As a marketer, you might not always have the time or perspective to look back on all of the marketing research you have done to discover the important meta-insights for your organization. However, looking across products, consumers, and industries and identifying deep-rooted insights that apply to your whole business can yield very impactful results.

2014 Finish Line

So Insights in Marketing is continuing our New Year tradition of leveraging our unique cross-category/industry and consumer perspective to report on the deep-rooted insights that we have seen over the past year. So let us make it easy for our “inner circle” of trusted clients by sharing our insights with you.

It’s a New Brand World:  Increased Consumer Demands Require Increased Marketer Response

The proliferation of social media and the increased prevalence of mobile devices continued throughout 2013, resulting in four of 2013’s insights that challenge traditional brand marketing.

1.  Loyal Customers Want Joint Ownership of Their Brands

Through social media, consumers have influential voice on all aspect of “their” brands, and many brands are responding by using Facebook and other social media in highly creative ways to engage the consumer and put them in the driver’s seat (such as Frito Lay asking customers to “do Us a Flavor” and pick the next new chip flavor). Dorito’s wildly successful campaign to source its Super Bowl advertising is also a great example of this co-creation of brands. First aspiring filmmaker fans produce commercials, then fans vote online for which ads will actually run on game day (and the lucky filmmaker wins one million dollars!). Bringing consumers into the brand management process can yield great rewards.

Implication/Action : Find creative ways to involve customers in your brand marketing and product development. Create customer communities to provide ideas and motivation for innovation. Look at successful campaigns by other (non-competing) marketers for ideas.

2.  How Fast is Fast? Shrinking Timeframes for Brand Responsiveness

For consumers, any information you need is mere keystrokes away. Anyone you need to reach is only a text message away. Similarly, social media creates an immediate brand-consumer pathway. So when consumers contact the brand, they expect an immediate (or at least very fast) response. When brands don’t respond as quickly as consumers think is appropriate, they notice and comment, again, in social media.  We all know the story of United Airlines breaking Dave Carroll’s guitar  – but the situation went viral because it took so long for United to listen to social media and respond to the situation. And don’t expect consumers to take into account that you might not be working on weekends, nights, or holidays!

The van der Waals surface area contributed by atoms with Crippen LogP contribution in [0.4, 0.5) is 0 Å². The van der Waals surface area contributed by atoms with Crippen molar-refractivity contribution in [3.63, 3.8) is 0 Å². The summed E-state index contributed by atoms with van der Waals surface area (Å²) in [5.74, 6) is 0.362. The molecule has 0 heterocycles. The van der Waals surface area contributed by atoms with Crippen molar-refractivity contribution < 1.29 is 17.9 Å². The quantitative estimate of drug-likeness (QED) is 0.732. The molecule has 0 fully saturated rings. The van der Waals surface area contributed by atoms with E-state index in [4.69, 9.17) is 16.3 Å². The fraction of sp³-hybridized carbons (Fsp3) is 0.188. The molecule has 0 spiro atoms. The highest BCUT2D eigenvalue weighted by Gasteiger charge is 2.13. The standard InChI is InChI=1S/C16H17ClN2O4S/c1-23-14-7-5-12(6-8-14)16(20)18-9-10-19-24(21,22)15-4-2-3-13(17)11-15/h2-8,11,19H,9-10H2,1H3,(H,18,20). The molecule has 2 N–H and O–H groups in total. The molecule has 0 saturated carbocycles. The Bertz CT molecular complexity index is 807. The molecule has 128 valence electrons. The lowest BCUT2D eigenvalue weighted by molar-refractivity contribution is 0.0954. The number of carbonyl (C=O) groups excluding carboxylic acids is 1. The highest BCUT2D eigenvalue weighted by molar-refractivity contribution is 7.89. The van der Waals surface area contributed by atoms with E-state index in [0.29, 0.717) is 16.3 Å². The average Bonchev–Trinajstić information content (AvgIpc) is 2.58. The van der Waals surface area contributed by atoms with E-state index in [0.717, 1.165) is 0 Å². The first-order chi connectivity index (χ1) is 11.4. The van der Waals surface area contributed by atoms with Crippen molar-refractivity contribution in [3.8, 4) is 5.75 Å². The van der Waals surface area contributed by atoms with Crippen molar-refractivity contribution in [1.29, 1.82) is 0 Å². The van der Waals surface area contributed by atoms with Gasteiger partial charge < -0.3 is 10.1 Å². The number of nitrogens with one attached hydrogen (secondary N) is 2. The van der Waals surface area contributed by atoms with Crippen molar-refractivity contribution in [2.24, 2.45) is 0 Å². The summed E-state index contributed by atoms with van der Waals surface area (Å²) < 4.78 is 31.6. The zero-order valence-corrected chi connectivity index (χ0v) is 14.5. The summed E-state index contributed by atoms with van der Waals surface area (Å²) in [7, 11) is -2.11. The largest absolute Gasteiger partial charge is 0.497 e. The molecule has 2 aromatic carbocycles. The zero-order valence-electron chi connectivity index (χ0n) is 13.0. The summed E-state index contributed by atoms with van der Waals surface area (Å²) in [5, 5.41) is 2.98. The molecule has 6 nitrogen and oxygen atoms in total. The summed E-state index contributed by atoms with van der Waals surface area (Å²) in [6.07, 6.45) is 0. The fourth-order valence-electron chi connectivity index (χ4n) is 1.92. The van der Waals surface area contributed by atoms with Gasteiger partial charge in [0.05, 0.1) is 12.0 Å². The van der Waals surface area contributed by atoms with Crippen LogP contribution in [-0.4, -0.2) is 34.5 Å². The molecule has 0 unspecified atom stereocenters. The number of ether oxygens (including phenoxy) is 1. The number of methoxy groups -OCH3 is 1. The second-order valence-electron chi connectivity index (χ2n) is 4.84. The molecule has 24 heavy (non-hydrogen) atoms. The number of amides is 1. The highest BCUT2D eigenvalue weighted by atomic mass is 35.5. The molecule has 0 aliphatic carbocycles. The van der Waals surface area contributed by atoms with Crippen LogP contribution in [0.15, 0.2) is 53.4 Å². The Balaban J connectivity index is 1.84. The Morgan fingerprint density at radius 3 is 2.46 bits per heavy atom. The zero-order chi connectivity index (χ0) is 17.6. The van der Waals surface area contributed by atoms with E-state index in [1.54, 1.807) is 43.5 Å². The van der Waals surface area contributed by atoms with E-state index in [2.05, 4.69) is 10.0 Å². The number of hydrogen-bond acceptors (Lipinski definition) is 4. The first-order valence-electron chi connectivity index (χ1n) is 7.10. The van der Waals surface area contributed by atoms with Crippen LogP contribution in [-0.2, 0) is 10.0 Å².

Implication/Action: Up your listening skills to monitor all social media channels where you – or your competitors – might be mentioned. It’s not just your Facebook page; throw a broad net and remember… you’re in a 24/7 world.

3.  Active Listening & Better, Deeper Consumer Understanding is a Growing Necessity

There is an increasing expectation that brands know their customers – and that they know them very well. Through social media, consumers are letting brands get closer than ever before. They share their interests, wants, needs, and in exchange, they expect the brand to learn about them, to understand them and to react accordingly -in social media and in the marketplace. In fact, they are OFFENDED when brands demonstrate that they haven’t been listening, or that they don’t know what matters most to their customers.

Implication/Action: Use research-based approaches to evaluate brand marketing activities. Also, make sure your approach starts and ends with better understanding your consumer. Focus on understanding your consumer’s values, personality and habits (things that are less likely to change over time) and go beyond demographics and psychographics to get a clearer consumer picture. You can’t be sure that your perceptions match your customers unless you go deeper to avoid miss-steps.

4.  Narrowing Margins of Success for the Distracted Consumer

Social media and smartphones are completely changing social norms. On the one hand, having consumers tethered to their phones creates the very opportunity for creating influential, immediate brand relationships. However, brands also face a growing challenge to catch the attention of the information-soaked consumer, who is constantly bombarded with calls, tweets, posts and messages. And if you do reach them, how do you get them to pay attention long enough to absorb your message? Brands will have to experiment and stretch their creativity to get consumer attention.

Implication/Action: In order for your brand to stand out in this crowded market, you have to be creative, innovative, and above all, exactly on target with your desired audience. K-Mart’s Christmas ad featuring a bell choir of men wearing holiday-themed Joe Boxers was edgey enough to break through the clutter and go viral, giving consumers a new perspective on the retailer. The startling physics of the Volvo truck ad featuring Jean Claude Van Damme’s split between two moving trucks cut through the clutter and got people talking.  In addition to enjoying a period of viral re-posting, the Volvo ad was also the source of several parodies – perhaps the greatest honor in today’s social media/mobile marketing world.


These insights mean great challenges are ahead for brands – and the managers who tend them. Consumers are becoming more demanding, and less tolerant to miss-steps.  We expect these insights to continue into 2014 and beyond.

Watch for Part 2 of this 3-part Blog post…coming soon.